In reference to Joel's 'smart and gets things done' idea...

How do I improve my 'gets things done' ability?

I'm not super smart, but working on being smarter than I am.
Attending user groups, reading blogs and books, asking and answering on forums etc.

But I'm having trouble with the 'get things done' part.

I'm OK at overcoming 'institutional inertia', as Joel put it, but not very good at getting things done on a smaller scale.
I want to improve my day-to-day productivity.

What have you found helps you to 'gets things done'?

ps - And I know 'just doing them' is the obvious answer.

+1  A: 

The fact that you care about improving means you're already half way there.

I think that, fundamentally, it comes down to genuinely caring about what you do, and really wanting the best result. Once you have that, you will naturally become one of these people who learns as much as they possibly can about their craft and applies it to the best order possible.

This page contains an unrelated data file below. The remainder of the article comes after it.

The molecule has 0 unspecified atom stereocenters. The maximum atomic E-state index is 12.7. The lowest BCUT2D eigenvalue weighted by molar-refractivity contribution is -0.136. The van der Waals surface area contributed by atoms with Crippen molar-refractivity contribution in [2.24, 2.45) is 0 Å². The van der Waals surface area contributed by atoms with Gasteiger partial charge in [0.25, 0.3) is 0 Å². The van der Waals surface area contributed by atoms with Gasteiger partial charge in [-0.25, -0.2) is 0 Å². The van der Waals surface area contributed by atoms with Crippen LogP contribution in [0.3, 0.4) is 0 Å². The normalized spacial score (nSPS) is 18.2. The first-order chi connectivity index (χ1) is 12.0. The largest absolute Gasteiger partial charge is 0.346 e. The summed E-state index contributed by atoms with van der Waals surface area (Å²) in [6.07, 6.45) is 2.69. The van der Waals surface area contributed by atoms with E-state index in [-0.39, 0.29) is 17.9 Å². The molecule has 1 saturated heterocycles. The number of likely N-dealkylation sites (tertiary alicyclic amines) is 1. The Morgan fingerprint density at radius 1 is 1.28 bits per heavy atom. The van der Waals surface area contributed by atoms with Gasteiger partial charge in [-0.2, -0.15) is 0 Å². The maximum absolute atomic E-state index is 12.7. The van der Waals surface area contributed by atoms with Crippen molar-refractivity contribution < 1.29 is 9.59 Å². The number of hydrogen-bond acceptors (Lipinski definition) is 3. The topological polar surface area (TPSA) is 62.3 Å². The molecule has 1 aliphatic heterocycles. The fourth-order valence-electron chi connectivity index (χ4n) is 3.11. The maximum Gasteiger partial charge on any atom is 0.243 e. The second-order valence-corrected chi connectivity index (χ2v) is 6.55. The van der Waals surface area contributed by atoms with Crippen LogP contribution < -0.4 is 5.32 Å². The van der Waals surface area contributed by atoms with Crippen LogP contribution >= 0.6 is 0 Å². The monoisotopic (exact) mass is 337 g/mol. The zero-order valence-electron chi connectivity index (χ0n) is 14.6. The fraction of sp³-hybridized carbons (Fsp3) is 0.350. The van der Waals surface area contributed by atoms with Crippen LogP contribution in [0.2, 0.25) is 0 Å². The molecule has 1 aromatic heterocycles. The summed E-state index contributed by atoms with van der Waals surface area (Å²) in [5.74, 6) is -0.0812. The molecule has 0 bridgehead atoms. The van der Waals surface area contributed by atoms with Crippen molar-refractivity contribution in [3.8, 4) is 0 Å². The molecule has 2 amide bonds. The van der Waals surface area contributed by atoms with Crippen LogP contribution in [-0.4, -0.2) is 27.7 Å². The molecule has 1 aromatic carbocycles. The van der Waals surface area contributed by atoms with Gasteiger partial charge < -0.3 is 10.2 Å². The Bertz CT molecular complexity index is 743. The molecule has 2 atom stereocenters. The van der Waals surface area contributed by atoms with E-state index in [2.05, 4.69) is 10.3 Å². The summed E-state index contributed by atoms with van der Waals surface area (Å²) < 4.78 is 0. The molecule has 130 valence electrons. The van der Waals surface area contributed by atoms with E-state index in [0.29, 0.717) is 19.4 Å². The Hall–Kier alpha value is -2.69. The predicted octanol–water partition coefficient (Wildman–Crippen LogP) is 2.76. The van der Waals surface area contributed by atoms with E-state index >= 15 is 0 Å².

One thing I'd also suggest is not going to Google (or StackOverflow!) with every problem you have, at least not as a first stop; really try and figure out problems by yourself first. Some of the best coding I've done is when I've been isolated from the network and really had to think out the solution for myself.

Steve M
+50  A: 

Some things to consider:

Christian Hagelid
breaks* ..........
Spencer Ruport
Get some good *strong* coffee to keep you going
+50  A: 

Stop reading stack overflow :-)

Orion Edwards
I'd argue that reading stack overflow increases my "get things done" ability...